Life as a solicitor

Once you have finished the training contract you will be entered onto the roll of solicitors. You can then apply for a practising certificate and, if you wish, join the Law Society as a full member. You, or your firm, will have to pay for this.

Perhaps more important is the practical consideration of securing a job. Most newly qualified solicitors (NQs) prefer to stay on with the firm at which they trained, where they are familiar with both the practice and the members of staff. It is good news for these NQs – it is unlikely that a firm will have invested the time and resources in training you if it had not projected that a permanent place would be available at the end of it. That said, it is possible that the firm's staffing requirements may develop in a way that was not anticipated (eg, through a merger or a downturn in a particular area of work) and that there is no longer a place to offer you.

Some NQs prefer to move firms after qualifying, attracted by, for instance, higher salaries or a different practice specialisation or location. If you do want to move on, you can search our database of firms by type of practice, location and size. In any event, make sure that you get a final decision from your firm in good time so that you can consider your options and give yourself a chance to look for an alternative if necessary. This means that you will want to know the firm's plans three to six months before you qualify.

Life as an associate

Having qualified and been employed by a firm, your title will almost certainly be that of assistant/associate solicitor. This means that you are an employee of the firm, normally working under the supervision of a partner or senior associate, and will work on a fixed salary.

The working life of an associate varies considerably according to the type of firm you are with, the partners supervising you, the areas of work in which you are practising and your own abilities. In general, you will be expected to work hard and take responsibility for your own clients without constant supervision. To find out more about what it might be like, read our profiles of solicitors working at different law firms in different practice areas and our Meet the Lawyer section, which profiles lawyers’ experiences at different firms.

Most NQs work eagerly towards increased seniority in the firm. Associates can become senior associates, then salaried partners and finally full-equity partners (see below). You do not always need to go through all of these steps – it is possible (though unusual) to go straight from associate to equity partner.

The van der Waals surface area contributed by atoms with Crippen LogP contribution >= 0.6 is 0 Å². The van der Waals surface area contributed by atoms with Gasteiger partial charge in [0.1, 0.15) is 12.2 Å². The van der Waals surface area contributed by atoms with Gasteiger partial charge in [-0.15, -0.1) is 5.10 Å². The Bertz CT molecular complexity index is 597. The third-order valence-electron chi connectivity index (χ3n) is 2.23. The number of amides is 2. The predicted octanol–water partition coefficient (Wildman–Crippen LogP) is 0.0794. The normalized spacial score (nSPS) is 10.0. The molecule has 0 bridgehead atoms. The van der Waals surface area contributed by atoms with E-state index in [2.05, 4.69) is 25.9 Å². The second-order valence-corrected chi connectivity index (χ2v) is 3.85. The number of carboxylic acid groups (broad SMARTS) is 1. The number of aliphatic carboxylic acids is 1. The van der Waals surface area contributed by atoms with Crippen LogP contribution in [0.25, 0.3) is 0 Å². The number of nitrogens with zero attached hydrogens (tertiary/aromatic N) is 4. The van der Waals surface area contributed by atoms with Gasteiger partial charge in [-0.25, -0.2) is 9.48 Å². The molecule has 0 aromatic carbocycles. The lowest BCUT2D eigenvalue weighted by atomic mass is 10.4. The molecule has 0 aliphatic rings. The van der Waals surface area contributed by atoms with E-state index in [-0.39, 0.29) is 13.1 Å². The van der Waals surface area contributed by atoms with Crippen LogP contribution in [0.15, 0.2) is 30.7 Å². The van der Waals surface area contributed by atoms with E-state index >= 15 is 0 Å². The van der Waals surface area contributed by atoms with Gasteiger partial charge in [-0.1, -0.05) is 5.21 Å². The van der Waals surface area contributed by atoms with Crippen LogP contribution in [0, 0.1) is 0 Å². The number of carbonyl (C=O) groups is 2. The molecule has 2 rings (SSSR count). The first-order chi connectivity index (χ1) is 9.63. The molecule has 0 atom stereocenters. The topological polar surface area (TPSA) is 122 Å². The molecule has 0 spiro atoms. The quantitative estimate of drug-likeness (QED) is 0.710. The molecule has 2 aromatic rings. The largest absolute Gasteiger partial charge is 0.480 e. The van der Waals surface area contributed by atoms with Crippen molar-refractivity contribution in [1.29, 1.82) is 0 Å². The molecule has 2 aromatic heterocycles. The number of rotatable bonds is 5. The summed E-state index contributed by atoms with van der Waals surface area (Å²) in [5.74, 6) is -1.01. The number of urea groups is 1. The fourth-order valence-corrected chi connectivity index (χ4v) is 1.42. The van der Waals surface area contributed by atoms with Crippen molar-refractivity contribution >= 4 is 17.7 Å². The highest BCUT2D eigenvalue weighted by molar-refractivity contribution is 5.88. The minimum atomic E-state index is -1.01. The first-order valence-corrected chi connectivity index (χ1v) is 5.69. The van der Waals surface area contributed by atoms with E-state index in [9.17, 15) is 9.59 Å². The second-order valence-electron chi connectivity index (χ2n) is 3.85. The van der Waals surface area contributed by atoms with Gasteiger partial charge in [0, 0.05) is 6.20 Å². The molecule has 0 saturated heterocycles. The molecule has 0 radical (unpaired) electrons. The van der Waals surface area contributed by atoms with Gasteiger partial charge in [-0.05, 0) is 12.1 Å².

Continuing professional development

The Solicitors Regulation Authority (SRA) requires every solicitor to update their skills and knowledge constantly, so formally assessed training does not end with the training contract. However, since 2014 solicitors have no longer been required to undertake accredited training or register 16 hours of professional development per year. Rather, as of 1 November 2016, all firms must be signed up to the SRA’s professional competence programme, which allows solicitors greater choice over the learning and development they need to undertake to remain competent in their specific areas of practice.


Although many firms are developing alternative career structures by enhancing the status (and pay) of associates, the ultimate career ambition for most solicitors in private practice is to become a partner. Law firms are partnerships and are therefore owned and managed by the partners (salaried partners have a similar status to full partners, but do not have a share in the firm). How long it will take you to become a partner will depend on both you and the firm you are at.

In general, you can expect to wait eight or more years for partnership at a large commercial firm and perhaps a little less at a smaller firm. Again, much will depend on your own abilities (and probably a bit of luck!).

You should also bear in mind that many law firms operate a 'lockstep' partnership system. This means that as a new equity partner, you will not have the same share of the profits as a more senior partner. While this is the norm, a number of firms have a share/remuneration structure based on partner profitability and revenue generated.

One development within the profession – especially among the larger commercial firms – is that partnership is no longer seen as a life-long tie to one law firm. A significant number of partners are changing firms in order to secure higher earnings, develop their practice in a different way or simply escape from their colleagues and a culture in which they do not want to work.